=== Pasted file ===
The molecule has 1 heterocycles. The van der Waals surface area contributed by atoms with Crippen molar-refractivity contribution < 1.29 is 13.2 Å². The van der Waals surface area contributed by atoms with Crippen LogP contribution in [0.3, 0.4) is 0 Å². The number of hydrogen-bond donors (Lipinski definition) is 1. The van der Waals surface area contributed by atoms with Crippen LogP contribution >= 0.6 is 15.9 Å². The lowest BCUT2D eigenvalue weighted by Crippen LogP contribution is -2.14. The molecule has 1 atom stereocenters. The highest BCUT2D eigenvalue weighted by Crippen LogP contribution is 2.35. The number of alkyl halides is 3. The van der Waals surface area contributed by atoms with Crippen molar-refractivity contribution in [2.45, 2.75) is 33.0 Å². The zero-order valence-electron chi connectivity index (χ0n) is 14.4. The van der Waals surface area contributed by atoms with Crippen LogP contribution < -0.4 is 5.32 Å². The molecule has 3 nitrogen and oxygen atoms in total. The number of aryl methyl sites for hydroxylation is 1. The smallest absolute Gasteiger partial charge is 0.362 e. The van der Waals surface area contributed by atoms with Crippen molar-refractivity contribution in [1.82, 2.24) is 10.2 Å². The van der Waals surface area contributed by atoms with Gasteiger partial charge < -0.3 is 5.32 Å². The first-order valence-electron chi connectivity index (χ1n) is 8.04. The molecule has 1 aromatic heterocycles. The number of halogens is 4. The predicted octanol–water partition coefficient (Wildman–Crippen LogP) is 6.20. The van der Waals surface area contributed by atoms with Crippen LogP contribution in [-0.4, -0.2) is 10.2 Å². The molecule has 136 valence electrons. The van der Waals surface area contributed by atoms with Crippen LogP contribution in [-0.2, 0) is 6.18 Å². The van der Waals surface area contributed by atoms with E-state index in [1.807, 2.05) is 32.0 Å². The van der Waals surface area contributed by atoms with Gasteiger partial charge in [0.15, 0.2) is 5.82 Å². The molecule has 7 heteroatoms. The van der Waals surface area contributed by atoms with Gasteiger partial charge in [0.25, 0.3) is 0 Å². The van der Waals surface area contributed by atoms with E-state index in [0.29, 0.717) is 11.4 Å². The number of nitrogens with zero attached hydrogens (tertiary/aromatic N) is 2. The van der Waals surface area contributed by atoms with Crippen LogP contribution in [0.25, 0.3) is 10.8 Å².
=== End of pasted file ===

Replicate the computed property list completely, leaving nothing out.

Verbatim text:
The molecule has 1 heterocycles. The van der Waals surface area contributed by atoms with Crippen molar-refractivity contribution < 1.29 is 13.2 Å². The van der Waals surface area contributed by atoms with Crippen LogP contribution in [0.3, 0.4) is 0 Å². The number of hydrogen-bond donors (Lipinski definition) is 1. The van der Waals surface area contributed by atoms with Crippen LogP contribution >= 0.6 is 15.9 Å². The lowest BCUT2D eigenvalue weighted by Crippen LogP contribution is -2.14. The molecule has 1 atom stereocenters. The highest BCUT2D eigenvalue weighted by Crippen LogP contribution is 2.35. The number of alkyl halides is 3. The van der Waals surface area contributed by atoms with Crippen molar-refractivity contribution in [2.45, 2.75) is 33.0 Å². The zero-order valence-electron chi connectivity index (χ0n) is 14.4. The van der Waals surface area contributed by atoms with Crippen LogP contribution < -0.4 is 5.32 Å². The molecule has 3 nitrogen and oxygen atoms in total. The number of aryl methyl sites for hydroxylation is 1. The smallest absolute Gasteiger partial charge is 0.362 e. The van der Waals surface area contributed by atoms with Crippen molar-refractivity contribution in [1.82, 2.24) is 10.2 Å². The van der Waals surface area contributed by atoms with Gasteiger partial charge < -0.3 is 5.32 Å². The first-order valence-electron chi connectivity index (χ1n) is 8.04. The molecule has 1 aromatic heterocycles. The number of halogens is 4. The predicted octanol–water partition coefficient (Wildman–Crippen LogP) is 6.20. The van der Waals surface area contributed by atoms with Crippen LogP contribution in [-0.4, -0.2) is 10.2 Å². The molecule has 136 valence electrons. The van der Waals surface area contributed by atoms with Crippen LogP contribution in [-0.2, 0) is 6.18 Å². The van der Waals surface area contributed by atoms with E-state index in [1.807, 2.05) is 32.0 Å². The van der Waals surface area contributed by atoms with Gasteiger partial charge in [0.15, 0.2) is 5.82 Å². The molecule has 7 heteroatoms. The van der Waals surface area contributed by atoms with Gasteiger partial charge in [0.25, 0.3) is 0 Å². The van der Waals surface area contributed by atoms with E-state index in [0.29, 0.717) is 11.4 Å². The number of nitrogens with zero attached hydrogens (tertiary/aromatic N) is 2. The van der Waals surface area contributed by atoms with Crippen LogP contribution in [0.25, 0.3) is 10.8 Å².